In my comprehensive eBook on cancer alternatives (Cancer Confidential), I addressed the question of whether prayer works for healing.
In medicine, we see the touch of God all the time, but it is called “spontaneous remission.” If it happens at a prayer meeting, then God gets the credit! Otherwise it is just said to be one of those inexplicable marvels of the human body.
Is there any science that tells us whether prayer is working or not? You bet!
Dr. Randolph Byrd, a Christian cardiologist, conducted a study in 1984 that has led to a resurgence of scientific evaluation of the effect of prayer on healing.
393 patients, admitted to the coronary care unit at San Francisco General Hospital, over a 10 month period were randomly selected, by computer, to either a 201 patient control group or the 192 patients who were prayed for daily by 5-7 people in home prayer groups. This was a randomized, double-blind experiment in which neither the patients, nurses, nor doctors knew which group the patients were in.
Dr. Byrd discovered a definite pattern of obvious differences between the control group and those prayed for:
- None of those prayed for required endotracheal intubation compared with twelve in the control group requiring the insertion of an artificial airway in the throat.
- The prayed for group experienced fewer cases of pneumonia and cardiopulmonary arrests.
- Those prayed for were five times less likely to require antibiotics.
- The prayed for group were three times less likely to develop pulmonary edema, a condition where the lungs fill with fluid.
- Fewer patients in the prayed for group died.
Dr. Larry Dossey, M.D., referring to Dr. Byrd’s remarkable experiment, states that “If the technique being studied had been a new drug or a surgical procedure instead of prayer, it would almost certainly have been heralded as some sort of amazing breakthrough.”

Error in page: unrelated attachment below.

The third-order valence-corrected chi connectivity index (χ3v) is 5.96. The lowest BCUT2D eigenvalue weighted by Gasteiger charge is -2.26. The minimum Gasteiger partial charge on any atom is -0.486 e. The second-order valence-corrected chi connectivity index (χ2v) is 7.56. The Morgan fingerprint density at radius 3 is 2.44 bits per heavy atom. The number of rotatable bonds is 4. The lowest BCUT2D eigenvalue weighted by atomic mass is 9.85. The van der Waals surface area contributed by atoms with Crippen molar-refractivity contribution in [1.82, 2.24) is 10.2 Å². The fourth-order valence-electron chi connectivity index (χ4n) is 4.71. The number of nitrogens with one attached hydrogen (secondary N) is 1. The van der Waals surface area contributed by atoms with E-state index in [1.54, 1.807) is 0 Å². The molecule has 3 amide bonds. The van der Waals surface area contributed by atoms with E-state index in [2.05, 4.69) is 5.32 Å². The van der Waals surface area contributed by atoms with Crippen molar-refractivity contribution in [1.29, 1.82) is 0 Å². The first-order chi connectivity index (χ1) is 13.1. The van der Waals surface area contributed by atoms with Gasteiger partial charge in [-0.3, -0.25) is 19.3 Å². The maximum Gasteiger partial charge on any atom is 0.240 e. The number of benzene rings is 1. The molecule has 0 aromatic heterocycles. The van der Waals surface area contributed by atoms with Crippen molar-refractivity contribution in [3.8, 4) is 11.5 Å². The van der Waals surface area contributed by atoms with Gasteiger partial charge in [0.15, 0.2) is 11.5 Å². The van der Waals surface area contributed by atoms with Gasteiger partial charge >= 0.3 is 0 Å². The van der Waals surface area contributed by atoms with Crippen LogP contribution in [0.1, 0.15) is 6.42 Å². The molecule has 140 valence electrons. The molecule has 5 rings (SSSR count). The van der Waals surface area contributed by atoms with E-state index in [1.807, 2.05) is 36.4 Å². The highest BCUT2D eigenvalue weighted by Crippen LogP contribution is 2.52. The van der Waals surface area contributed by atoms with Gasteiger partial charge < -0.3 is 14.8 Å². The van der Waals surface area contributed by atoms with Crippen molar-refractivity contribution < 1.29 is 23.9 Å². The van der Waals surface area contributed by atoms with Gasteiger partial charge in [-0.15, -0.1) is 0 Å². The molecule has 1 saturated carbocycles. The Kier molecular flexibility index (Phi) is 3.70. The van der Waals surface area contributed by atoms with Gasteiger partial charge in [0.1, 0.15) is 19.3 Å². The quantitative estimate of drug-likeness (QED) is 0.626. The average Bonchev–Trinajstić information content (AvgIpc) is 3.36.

As you would expect, most doctors ignored the proven vallue of prayer.
Now a new study has confirmed yet again that prayer works.
The experiences of 24 Mozambicans, part of a study reported in the September issue of the Southern Medical Journal, a peer-reviewed journal, suggest to the researchers that “proximal intercessory prayer (PIP)” — in which the healer is in close proximity to the patient, often touching or hugging him or her — may be a useful complement to Western medical practice.
In this study, the degree of improvement seen in people with vision and hearing impairments was more than that seen previously in hypnosis or “suggestion” studies.
“We found a statistically significant effect of PIP for the population of both those with auditory and visual impairments,” said study lead author Candy Gunther Brown, associate professor of religious studies at Indiana University in Bloomington.
“We didn’t generally find that people who were totally deaf or blind to start with ended up with 20/20 vision and perfect hearing,” she remarks, “But those with moderate to severe impairments when tested before the intervention, had a much, much improved threshold.”
In “Cancer Confidential” I also looked into the research into what is called distant intercessory prayer. There was some evidence that even that works. But don’t forget, that’s not how people actually pray for healing, so researchers were not testing something valid.
[SOURCE: September 2010, Southern Medical Journal]
Not a Christian? I don’t think it matters at all. You can pray to any higher authority you respect. It’s a myth that prayer is somehow “Christian”. It is common to all Mankind, as is the Creator, of course.
If you still haven’t got “Cancer Confidential” eBook, there’s a good price on it right now. You can get it by clicking on this link: Cancer Confidential.